An attractive new pleco from the rio Paraguaçu basin in Bahia State, easten Brazil is described in the latest volume of the journal ‘Neotropical Ichthyology’.
Hypostomus jaguar sp. nov. was collected from tributaries measuring up to 60 metres across and 1.5 m deep with rocky substrates and dark, moderate to fast-flowing water, where it occurs sympatrically with Hypostomus chrysostiktos.
The new species can be told apart from others in the genus by a combination of: possession of black and conspicuous dots on a pale background, which are similar in size on the head, trunk, and fins; ventral surface of head and abdomen naked or the latter plated exclusively on its anterior portion; absence of ridges on head and trunk; caudal-fin lobes relatively similar in length.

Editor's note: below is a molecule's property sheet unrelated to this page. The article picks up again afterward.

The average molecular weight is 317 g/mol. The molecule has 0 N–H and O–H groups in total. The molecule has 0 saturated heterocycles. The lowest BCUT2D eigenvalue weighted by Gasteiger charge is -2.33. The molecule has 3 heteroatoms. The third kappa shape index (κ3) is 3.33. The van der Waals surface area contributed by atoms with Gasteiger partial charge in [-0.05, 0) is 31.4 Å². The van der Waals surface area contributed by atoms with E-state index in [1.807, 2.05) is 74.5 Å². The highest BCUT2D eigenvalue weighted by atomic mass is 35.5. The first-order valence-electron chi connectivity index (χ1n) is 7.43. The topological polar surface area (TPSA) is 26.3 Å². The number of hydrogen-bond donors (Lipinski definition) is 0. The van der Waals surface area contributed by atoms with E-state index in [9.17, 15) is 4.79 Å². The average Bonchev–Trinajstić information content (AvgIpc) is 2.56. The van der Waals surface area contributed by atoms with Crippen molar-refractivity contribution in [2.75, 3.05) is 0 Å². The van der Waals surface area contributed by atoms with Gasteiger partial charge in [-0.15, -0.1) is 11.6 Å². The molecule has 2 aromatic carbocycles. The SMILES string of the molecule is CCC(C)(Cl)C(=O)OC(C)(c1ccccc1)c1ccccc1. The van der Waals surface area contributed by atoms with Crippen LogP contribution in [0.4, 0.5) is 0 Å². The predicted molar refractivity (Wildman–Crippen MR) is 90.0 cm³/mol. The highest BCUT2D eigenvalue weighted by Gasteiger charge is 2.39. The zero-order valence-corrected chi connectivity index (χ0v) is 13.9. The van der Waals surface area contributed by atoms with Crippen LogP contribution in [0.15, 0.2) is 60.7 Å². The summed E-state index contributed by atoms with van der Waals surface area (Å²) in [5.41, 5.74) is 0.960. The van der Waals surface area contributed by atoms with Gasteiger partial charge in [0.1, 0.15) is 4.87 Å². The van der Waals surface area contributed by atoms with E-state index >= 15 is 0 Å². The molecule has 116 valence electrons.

It differs further from H. chrysostiktos by possessing seven branched dorsal-fin rays versus 10-11.
It’s specific name is derived from the word ‘îaguara’ in the indigenous Tupi- Guarani language, which means ‘panther’, in reference to its black-spotted colour pattern.
The rio Paraguaçu is a small coastal river system which is not under the influence of any larger system and is home to a number of endemic species with H. jaguar being the eleventh catfish alone.